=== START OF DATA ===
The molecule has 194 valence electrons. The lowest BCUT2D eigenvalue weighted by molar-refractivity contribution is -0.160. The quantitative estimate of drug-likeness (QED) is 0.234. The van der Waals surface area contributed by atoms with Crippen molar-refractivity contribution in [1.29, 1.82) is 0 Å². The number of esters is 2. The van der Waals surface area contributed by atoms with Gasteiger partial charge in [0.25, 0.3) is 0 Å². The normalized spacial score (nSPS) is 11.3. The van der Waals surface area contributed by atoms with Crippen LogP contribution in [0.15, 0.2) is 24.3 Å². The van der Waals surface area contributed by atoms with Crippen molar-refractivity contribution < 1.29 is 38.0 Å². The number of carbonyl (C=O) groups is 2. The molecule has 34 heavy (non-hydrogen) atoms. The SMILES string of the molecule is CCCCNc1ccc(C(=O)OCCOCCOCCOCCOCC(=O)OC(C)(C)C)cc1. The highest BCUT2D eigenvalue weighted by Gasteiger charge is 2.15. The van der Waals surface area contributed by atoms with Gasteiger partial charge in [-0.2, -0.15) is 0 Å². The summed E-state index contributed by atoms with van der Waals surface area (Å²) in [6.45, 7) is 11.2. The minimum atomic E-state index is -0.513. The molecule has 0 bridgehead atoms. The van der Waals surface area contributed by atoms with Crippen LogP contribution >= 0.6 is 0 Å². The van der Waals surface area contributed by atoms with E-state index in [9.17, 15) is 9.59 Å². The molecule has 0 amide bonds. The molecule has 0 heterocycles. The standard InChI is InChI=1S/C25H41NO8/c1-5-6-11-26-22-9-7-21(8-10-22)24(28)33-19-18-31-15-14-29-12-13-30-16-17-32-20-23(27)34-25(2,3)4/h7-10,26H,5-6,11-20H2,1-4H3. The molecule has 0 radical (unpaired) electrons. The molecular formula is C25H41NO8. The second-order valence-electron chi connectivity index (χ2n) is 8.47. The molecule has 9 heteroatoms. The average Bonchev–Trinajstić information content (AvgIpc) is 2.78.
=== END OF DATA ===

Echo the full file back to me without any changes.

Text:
The molecule has 194 valence electrons. The lowest BCUT2D eigenvalue weighted by molar-refractivity contribution is -0.160. The quantitative estimate of drug-likeness (QED) is 0.234. The van der Waals surface area contributed by atoms with Crippen molar-refractivity contribution in [1.29, 1.82) is 0 Å². The number of esters is 2. The van der Waals surface area contributed by atoms with Gasteiger partial charge in [0.25, 0.3) is 0 Å². The normalized spacial score (nSPS) is 11.3. The van der Waals surface area contributed by atoms with Crippen LogP contribution in [0.15, 0.2) is 24.3 Å². The van der Waals surface area contributed by atoms with Crippen molar-refractivity contribution < 1.29 is 38.0 Å². The number of carbonyl (C=O) groups is 2. The molecule has 34 heavy (non-hydrogen) atoms. The SMILES string of the molecule is CCCCNc1ccc(C(=O)OCCOCCOCCOCCOCC(=O)OC(C)(C)C)cc1. The highest BCUT2D eigenvalue weighted by Gasteiger charge is 2.15. The van der Waals surface area contributed by atoms with Gasteiger partial charge in [-0.2, -0.15) is 0 Å². The summed E-state index contributed by atoms with van der Waals surface area (Å²) in [6.45, 7) is 11.2. The minimum atomic E-state index is -0.513. The molecule has 0 bridgehead atoms. The van der Waals surface area contributed by atoms with Crippen LogP contribution >= 0.6 is 0 Å². The van der Waals surface area contributed by atoms with E-state index in [9.17, 15) is 9.59 Å². The molecule has 0 amide bonds. The molecule has 0 heterocycles. The standard InChI is InChI=1S/C25H41NO8/c1-5-6-11-26-22-9-7-21(8-10-22)24(28)33-19-18-31-15-14-29-12-13-30-16-17-32-20-23(27)34-25(2,3)4/h7-10,26H,5-6,11-20H2,1-4H3. The molecule has 0 radical (unpaired) electrons. The molecular formula is C25H41NO8. The second-order valence-electron chi connectivity index (χ2n) is 8.47. The molecule has 9 heteroatoms. The average Bonchev–Trinajstić information content (AvgIpc) is 2.78.